Young, determined and from parts of Cape Town known for gangs rather than yacht clubs, seven sailors will leave their hometown Sunday on an epic ocean race to Brazil.
The crew of the 43-foot Gryphon boat are competing in the Cape2Rio race - a 5 600-km adventure across the South Atlantic to Rio de Janeiro.
A total of 28 yachts will take part in the race, which mixes professional sailors with enthusiastic amateurs on a testing continent-to-continent passage.
The Gryphon team was put together by the Hout Bay Youth Sailing Development Trust as part of its work with disadvantaged youngsters.
"The sailing training is to keep some of the kids off the street," Theo Yon, Gryphon's skipper, told AFP.
"We have kids from the disadvantage communities and then some kids who have money, so it's a mix.
"We plan to train the guys up and get them on the high level of sailing (so they can) compare themselves with everyone else."
Yon, 27, who is from Hangberg, rose up through the training system himself and now helps bring on other youngsters.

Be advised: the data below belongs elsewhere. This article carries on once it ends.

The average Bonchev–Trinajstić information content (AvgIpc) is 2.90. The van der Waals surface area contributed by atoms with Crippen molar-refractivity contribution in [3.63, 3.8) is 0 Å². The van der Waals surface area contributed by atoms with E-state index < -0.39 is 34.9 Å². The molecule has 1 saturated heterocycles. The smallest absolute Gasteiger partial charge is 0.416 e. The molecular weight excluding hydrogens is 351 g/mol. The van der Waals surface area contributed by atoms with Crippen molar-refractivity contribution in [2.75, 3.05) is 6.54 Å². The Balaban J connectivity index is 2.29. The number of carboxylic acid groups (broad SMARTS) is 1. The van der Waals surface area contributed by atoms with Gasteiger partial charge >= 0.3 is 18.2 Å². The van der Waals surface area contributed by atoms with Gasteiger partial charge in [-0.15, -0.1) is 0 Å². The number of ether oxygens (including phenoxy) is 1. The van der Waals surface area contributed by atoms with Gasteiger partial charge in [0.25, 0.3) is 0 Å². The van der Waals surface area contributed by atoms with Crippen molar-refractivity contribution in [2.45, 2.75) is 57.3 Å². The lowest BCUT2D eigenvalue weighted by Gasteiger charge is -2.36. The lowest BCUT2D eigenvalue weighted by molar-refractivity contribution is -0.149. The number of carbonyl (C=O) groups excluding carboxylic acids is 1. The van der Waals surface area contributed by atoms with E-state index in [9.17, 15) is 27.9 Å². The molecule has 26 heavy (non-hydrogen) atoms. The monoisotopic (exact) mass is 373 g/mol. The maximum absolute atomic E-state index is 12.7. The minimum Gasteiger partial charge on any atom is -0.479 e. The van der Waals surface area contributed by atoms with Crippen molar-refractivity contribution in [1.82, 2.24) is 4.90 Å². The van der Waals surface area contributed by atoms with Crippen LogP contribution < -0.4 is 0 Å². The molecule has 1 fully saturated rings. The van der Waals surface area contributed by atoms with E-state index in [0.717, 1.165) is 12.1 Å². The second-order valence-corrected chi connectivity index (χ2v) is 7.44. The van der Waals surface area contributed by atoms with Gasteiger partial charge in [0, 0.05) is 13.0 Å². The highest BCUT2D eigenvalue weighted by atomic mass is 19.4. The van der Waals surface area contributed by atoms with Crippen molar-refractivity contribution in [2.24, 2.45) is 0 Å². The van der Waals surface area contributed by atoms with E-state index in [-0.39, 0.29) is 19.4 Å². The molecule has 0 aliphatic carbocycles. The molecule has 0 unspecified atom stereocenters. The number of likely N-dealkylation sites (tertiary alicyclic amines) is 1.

"I'm very proud of the guys of what we have achieved so far... I think we have a really good team together and we can do it," he said.
For months, the crew have been training off the Cape Town coast for the race, which could take about 20 days of relentless work, little sleep and constant danger.
The Gryphon crew recently competed well in a race to Mossel Bay, east along the South African coast, boosting team confidence.
"We came first in our class and we competed against the top sailors of South Africa," said crew member Le-Roy Rudolf, 29, from the notorious Cape Flats area.
Among those on board the yacht - which is sponsored by Ullman Sails - will be Theo's 17-year-old brother Lorenzo Yon, also from Hangberg.
"I love sailing because it's a competitive sport and I love the water and the adrenaline of going fast and keeping the boat up there (in the race)," he said.
Cole Davids, 16, who is not in the race crew, said the Hout Bay sailing trust offered an alternative to life in some of Cape Town's most violent and poverty-stricken areas.
"It keeps me from the bad things that happen on the streets – the drugging, the killing, the stabbing," he said.